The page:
UPDATED, April 6, 2014, 10 A.M. EDT
PERTH, Australia--Chinese and Australian ships searching for Malaysia Airlines MH370 have picked up separate acoustic signals in different parts of a vast Indian Ocean search area and are trying to verify if one could be from the plane's black box recorders, Reuters reported.
Australian search authorities said on Sunday a Chinese patrol vessel, the Haixun 01, had picked up a fleeting "ping" signal twice in recent days in waters west of Perth, near where investigators believe the Boeing went down on March 8.
More planes and ships were being sent to assist in that area, but meanwhile, Australia's HMAS Ocean Shield had reported a separate "acoustic event" some 300 nautical miles away, Reuters reported.
The Ocean Shield is carrying sophisticated U.S. Navy equipment designed to pick up signals sent from the black boxes, which may hold the key to why the aircraft ended up thousands of kilometers off course.
"We are treating each of them seriously. We need to ensure before we leave any of those areas that this does not have any connection with MH370," Retired Air Chief Marshal Angus Houston, head of the Australian agency coordinating the operation, told a media conference in Perth.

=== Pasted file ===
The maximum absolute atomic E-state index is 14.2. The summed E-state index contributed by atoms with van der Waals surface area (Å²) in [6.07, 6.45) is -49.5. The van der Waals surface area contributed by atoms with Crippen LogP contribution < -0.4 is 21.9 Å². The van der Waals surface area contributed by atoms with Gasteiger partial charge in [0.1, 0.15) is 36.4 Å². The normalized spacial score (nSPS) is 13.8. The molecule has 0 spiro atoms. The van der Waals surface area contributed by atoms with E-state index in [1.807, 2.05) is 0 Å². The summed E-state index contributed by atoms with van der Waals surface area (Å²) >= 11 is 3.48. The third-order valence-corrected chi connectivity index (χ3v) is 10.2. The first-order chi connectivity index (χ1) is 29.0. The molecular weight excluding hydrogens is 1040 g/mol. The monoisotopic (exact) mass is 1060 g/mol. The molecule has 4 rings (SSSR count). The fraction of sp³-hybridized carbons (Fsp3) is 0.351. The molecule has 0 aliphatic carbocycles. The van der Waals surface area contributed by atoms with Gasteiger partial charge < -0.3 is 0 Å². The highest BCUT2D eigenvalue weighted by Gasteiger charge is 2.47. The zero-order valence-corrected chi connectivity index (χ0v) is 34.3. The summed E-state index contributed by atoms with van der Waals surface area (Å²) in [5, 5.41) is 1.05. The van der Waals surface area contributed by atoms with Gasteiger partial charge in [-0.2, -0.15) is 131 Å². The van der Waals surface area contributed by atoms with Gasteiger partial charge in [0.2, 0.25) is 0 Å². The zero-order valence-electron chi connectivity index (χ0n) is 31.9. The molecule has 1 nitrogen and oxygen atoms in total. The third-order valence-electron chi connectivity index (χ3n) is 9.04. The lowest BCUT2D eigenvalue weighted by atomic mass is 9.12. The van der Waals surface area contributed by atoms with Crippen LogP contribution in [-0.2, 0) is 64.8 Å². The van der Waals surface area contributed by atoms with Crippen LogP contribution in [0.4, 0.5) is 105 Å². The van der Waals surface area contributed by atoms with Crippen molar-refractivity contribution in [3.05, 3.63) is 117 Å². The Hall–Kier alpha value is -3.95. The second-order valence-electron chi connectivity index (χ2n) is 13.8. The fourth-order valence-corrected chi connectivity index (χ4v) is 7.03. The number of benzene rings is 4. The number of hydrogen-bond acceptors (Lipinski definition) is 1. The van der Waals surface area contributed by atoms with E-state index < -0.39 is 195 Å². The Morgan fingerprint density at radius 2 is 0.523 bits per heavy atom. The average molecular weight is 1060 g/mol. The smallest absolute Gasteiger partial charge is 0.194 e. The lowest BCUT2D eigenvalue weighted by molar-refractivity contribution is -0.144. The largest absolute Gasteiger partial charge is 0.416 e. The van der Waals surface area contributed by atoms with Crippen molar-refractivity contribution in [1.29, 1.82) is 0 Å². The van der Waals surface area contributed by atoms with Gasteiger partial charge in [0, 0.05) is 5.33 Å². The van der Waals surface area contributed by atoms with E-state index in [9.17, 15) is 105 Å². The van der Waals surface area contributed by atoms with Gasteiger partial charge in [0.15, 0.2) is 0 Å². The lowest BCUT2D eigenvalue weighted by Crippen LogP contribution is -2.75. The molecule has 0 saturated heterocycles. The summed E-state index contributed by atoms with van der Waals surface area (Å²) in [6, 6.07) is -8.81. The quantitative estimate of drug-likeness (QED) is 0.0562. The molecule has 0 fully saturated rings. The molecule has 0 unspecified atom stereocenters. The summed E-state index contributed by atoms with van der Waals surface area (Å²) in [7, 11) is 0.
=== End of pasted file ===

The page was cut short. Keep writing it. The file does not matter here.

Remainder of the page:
A Chinese patrol ship hunting for the missing Malaysia Airlines MH370 jetliner detected a pulse signal in the south Indian Ocean on Saturday, in a possible indicator of the underwater beacon from a plane's black box, Reuters reported.
Australian search authorities said such a signal would be "consistent" with a black box, but said there was no conclusive evidence linking the "ping" to Flight MH370, which went missing on March 8 with 239 people aboard shortly after taking off from Kuala Lumpur for Beijing.
A black box detector deployed by the vessel Haixun 01 picked up the "ping" signal with a frequency of 37.5kHz per second -- the same as emitted by flight recorders -- at about 25 degrees south latitude and 101 degrees east longitude, Reuters reported.
A Chinese air force plane had spotted a number of white floating objects in the search area.
Dozens of ships and planes from 26 countries are racing to find the black box recorders before their batteries run out.
Up to 10 military planes, three civilian jets and 11 ships are scouring a 88,000-square-mile patch of desolate ocean some 1,060 miles northwest of Perth, Australia, near where investigators believe the Boeing went down.
"The characteristics reported (by the Chinese vessel) are consistent with the aircraft black box," Retired Air Chief Marshal Angus Houston, head of the Australian agency coordinating the operation, said in a statement.
"However, there is no confirmation at this stage that the signals and the objects are related to the missing aircraft," he said, adding his agency was seeking more information from China.